However, all Pacifica trims, plug-in or plug-free include 60-40-split third-row seats which manually stow nicely and relatively flat directly into the floor with the gentle aid of numbered pull straps.

The fuel tank holds 16.2 gallons of regular unleaded fuel, about 2.5-gallons less than the plug-free Pacifica. When and if the tank needs topping off, the twist-off cap has retired. Instead, the fuel nozzle enters through a plate that self-seals when completed.

Kudos to Chrysler's large, easy-grab  twist dials and push-plates commanding HVAC functions and the multi-function in-dash 8.4-inch UConnect touch screen, which includes an animated hybrid selection detailing the vehicle's  power flow.   Below the screen, a pair of sizable tactile knobs monitors volume (left-side) and selection (right-side).  Centered below and between the two, a dual-function dial controlling fan speed (with a twist), and a direction (via a tap).  Colored/arrowed push plates raise and lower dual temperature zones.

Pacifica features Fiat Chrysler Automobiles (FCA) nifty secondary audio controls.  Toggle tabs on the steering wheel's back side monitor sound and selection via naturally gripping finger tips.

Chrysler, founded in 1925, finds itself in sync with Fiat Chrysler Automobiles (FCA) 93 years later. Chrysler fields a rather thin 2018 lineup with a pair of vehicles: the Pacifica minivan and 300 sedan.

2018 Chrysler Pacifica hybrid

Price as tested: $48,580

Engine: 3.6-liter V-6 e-hybrid

Horsepower:  260

Overall Length: 203.8 inches

Overall Height: 69.9 inches

Overall Width: 79.6 inches

Wheelbase: 121.6 inches

V-6 engine economy:  32 mpg

Pure Electric Range: 34 miles

Hybrid system warranty: 10 year/100,000 miles

Assembly: Windsor, Canada


Dave Boe

Dave Boe, a lifetime Chicago area resident, worked at the Daily Herald, Illinois' third-largest daily newspaper, for 24 years. In 1989, the Daily Herald began a weekly Saturday Auto Section and he was shortly appointed editor. The product quickly grew into one of the largest weekend sections in the paper thanks to his locally-written auto reviews, the introduction of a local automotive question-and-answer column, a new colorful format and news happenings from Chicago area new-car dealerships.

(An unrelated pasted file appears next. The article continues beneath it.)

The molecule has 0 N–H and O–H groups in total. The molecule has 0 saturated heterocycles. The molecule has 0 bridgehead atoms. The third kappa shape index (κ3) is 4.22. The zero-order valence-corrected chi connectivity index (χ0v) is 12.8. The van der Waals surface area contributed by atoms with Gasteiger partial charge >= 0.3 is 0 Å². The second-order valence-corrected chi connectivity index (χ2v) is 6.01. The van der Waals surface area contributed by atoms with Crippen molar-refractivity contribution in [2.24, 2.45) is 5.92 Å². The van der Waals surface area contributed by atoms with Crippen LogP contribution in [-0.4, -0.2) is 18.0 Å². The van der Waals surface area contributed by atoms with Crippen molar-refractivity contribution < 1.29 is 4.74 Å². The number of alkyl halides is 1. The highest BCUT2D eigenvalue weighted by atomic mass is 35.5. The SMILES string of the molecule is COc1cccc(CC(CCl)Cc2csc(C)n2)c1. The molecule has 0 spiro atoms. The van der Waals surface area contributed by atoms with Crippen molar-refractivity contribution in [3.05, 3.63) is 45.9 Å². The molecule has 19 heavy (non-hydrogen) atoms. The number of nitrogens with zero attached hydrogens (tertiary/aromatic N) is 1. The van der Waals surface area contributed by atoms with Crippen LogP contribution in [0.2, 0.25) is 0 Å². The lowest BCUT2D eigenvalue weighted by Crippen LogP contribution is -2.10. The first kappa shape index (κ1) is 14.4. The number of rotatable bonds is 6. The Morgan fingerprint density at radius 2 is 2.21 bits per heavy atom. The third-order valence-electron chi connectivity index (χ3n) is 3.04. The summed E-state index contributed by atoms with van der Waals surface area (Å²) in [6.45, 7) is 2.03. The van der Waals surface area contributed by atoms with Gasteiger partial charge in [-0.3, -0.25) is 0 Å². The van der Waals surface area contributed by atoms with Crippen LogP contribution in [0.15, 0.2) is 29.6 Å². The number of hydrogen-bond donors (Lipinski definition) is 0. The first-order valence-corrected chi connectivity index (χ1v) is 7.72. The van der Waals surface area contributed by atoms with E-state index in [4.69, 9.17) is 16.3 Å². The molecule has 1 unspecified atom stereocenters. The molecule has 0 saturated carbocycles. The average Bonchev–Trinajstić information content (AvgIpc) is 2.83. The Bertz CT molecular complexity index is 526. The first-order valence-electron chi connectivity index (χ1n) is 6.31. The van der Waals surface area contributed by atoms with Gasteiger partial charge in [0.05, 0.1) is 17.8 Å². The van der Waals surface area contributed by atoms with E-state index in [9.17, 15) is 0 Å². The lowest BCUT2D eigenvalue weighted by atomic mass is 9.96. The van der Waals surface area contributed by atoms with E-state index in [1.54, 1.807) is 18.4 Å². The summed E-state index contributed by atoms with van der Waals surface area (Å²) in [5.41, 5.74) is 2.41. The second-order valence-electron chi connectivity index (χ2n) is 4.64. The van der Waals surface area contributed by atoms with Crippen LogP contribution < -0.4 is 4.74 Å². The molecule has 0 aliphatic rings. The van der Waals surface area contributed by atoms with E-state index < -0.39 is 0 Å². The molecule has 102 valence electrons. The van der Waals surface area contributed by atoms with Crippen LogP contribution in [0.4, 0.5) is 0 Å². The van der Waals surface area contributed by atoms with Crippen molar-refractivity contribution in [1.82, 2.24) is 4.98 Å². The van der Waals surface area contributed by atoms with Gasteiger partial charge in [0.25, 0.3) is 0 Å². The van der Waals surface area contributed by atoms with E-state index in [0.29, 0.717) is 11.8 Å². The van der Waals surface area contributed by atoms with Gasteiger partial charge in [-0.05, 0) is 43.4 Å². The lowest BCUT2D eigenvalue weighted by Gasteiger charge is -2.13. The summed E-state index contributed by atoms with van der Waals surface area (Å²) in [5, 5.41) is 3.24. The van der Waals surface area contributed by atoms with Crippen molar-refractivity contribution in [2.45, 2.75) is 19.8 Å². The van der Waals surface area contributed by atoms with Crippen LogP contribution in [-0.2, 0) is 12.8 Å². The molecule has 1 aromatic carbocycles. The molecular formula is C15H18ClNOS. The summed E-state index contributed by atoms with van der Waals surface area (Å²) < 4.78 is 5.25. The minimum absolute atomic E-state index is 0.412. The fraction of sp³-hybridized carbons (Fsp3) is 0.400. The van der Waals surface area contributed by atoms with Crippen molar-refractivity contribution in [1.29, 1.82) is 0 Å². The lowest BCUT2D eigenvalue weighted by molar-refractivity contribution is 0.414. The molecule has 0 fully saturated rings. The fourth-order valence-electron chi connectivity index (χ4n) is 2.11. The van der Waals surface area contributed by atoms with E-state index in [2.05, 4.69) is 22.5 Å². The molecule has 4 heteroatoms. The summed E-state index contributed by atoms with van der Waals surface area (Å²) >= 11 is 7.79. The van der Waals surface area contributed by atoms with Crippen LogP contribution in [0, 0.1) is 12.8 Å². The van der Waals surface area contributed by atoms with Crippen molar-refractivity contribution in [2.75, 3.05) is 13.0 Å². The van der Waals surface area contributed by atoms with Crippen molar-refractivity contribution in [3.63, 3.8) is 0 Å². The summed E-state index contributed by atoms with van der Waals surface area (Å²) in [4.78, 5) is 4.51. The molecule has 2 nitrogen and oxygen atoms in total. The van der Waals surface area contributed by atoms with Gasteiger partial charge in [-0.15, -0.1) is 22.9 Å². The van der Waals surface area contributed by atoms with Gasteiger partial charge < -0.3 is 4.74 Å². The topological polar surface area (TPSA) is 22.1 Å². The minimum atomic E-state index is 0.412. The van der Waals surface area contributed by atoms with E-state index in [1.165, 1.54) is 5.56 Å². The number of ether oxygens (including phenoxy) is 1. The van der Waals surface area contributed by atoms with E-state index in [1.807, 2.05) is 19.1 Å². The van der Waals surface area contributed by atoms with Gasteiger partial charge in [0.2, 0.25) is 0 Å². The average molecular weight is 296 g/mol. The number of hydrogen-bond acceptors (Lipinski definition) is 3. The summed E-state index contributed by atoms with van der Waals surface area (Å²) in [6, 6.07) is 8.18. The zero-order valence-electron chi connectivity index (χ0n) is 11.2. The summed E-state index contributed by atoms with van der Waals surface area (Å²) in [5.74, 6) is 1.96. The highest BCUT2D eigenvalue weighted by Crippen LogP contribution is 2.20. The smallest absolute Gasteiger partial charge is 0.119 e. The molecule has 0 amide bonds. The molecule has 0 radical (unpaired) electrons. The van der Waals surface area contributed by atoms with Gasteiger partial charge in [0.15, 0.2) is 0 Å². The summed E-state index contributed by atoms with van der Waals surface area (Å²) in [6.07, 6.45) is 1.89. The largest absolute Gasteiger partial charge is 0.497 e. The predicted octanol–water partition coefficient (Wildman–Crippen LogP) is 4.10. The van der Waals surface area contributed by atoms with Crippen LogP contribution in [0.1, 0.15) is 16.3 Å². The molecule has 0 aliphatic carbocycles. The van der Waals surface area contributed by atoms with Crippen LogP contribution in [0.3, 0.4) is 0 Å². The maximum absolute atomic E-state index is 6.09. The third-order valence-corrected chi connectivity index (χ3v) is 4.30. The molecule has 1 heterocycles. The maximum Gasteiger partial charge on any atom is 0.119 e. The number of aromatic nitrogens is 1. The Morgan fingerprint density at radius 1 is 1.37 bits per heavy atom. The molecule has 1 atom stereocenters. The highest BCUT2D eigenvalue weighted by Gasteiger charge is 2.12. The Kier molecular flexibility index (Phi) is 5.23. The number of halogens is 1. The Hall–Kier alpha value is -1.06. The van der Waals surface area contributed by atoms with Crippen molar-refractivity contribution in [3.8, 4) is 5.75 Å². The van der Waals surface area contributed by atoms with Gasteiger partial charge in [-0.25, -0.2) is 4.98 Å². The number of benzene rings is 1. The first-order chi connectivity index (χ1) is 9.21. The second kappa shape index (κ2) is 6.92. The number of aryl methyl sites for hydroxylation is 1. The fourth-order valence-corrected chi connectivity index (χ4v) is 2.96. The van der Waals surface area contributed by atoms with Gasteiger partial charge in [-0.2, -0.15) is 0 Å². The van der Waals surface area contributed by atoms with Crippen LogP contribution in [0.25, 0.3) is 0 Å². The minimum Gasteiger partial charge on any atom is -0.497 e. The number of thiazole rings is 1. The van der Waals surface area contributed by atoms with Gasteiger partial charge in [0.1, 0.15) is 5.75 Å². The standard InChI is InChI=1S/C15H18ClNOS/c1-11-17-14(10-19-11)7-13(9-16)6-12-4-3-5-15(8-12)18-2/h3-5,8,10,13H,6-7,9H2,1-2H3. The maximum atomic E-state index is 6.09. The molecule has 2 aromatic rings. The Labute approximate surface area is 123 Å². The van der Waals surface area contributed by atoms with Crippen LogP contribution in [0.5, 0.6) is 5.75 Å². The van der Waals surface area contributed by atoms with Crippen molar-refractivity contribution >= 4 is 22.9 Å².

Five years later, a second weekly auto section debuted on Mondays with Boe adding an industry insight column and introducing a "Love Affair with Your Car" column where readers sent in their own automotive memories for publication. During the next 10 years, the number of weekly auto sections Boe edited and coordinated grew to five and featured expanded NASCAR racing coverage, a dealer spotlight/profile feature and a Car Club Calendar where grass-roots automobile clubs could publish upcoming events for free. Boe also introduced more local automotive columnists into the pages of the sections, all of whom were seasoned members of the well respected Midwest Automotive Media Association. In 1997, Boe earned the Employee of the Year award from the Daily Herald.

Boe is a founding member and current president of the Midwest Automotive Media Association. He has degrees in Journalism and Business Administration from Northern Illinois University.